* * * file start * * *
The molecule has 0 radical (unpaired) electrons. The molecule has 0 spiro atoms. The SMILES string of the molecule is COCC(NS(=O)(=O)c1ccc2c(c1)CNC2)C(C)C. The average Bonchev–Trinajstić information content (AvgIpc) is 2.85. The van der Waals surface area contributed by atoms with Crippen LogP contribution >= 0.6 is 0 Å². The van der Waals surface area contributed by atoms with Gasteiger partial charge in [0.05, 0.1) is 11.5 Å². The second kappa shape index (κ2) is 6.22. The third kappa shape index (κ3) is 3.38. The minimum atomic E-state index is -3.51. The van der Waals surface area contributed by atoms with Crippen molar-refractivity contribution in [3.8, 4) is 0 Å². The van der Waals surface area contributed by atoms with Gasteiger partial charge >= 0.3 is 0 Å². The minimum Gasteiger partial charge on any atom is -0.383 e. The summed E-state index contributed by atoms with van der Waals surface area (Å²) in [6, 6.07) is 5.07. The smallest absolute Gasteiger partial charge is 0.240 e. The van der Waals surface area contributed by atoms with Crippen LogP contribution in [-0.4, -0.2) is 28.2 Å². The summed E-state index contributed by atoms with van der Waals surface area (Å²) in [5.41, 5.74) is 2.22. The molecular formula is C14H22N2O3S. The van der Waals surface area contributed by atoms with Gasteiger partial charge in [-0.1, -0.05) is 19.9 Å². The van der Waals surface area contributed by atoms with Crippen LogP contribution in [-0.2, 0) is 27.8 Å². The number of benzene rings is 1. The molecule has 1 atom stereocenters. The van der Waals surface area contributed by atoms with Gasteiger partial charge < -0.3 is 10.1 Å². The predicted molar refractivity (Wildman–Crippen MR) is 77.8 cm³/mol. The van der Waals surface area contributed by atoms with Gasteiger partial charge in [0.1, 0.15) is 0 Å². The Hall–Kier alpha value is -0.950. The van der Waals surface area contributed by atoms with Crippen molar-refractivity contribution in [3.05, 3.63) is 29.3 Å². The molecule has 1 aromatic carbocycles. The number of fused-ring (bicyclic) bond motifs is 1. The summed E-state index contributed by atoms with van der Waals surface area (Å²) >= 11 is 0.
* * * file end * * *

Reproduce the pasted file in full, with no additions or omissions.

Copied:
The molecule has 0 radical (unpaired) electrons. The molecule has 0 spiro atoms. The SMILES string of the molecule is COCC(NS(=O)(=O)c1ccc2c(c1)CNC2)C(C)C. The average Bonchev–Trinajstić information content (AvgIpc) is 2.85. The van der Waals surface area contributed by atoms with Crippen LogP contribution >= 0.6 is 0 Å². The van der Waals surface area contributed by atoms with Gasteiger partial charge in [0.05, 0.1) is 11.5 Å². The second kappa shape index (κ2) is 6.22. The third kappa shape index (κ3) is 3.38. The minimum atomic E-state index is -3.51. The van der Waals surface area contributed by atoms with Crippen molar-refractivity contribution in [3.8, 4) is 0 Å². The van der Waals surface area contributed by atoms with Gasteiger partial charge >= 0.3 is 0 Å². The minimum Gasteiger partial charge on any atom is -0.383 e. The summed E-state index contributed by atoms with van der Waals surface area (Å²) in [6, 6.07) is 5.07. The smallest absolute Gasteiger partial charge is 0.240 e. The van der Waals surface area contributed by atoms with Crippen LogP contribution in [-0.4, -0.2) is 28.2 Å². The summed E-state index contributed by atoms with van der Waals surface area (Å²) in [5.41, 5.74) is 2.22. The molecular formula is C14H22N2O3S. The van der Waals surface area contributed by atoms with Gasteiger partial charge in [-0.1, -0.05) is 19.9 Å². The van der Waals surface area contributed by atoms with Crippen LogP contribution in [-0.2, 0) is 27.8 Å². The number of benzene rings is 1. The molecule has 1 atom stereocenters. The van der Waals surface area contributed by atoms with Gasteiger partial charge < -0.3 is 10.1 Å². The predicted molar refractivity (Wildman–Crippen MR) is 77.8 cm³/mol. The van der Waals surface area contributed by atoms with Gasteiger partial charge in [0.1, 0.15) is 0 Å². The Hall–Kier alpha value is -0.950. The van der Waals surface area contributed by atoms with Crippen molar-refractivity contribution in [3.05, 3.63) is 29.3 Å². The molecule has 1 aromatic carbocycles. The number of fused-ring (bicyclic) bond motifs is 1. The summed E-state index contributed by atoms with van der Waals surface area (Å²) >= 11 is 0.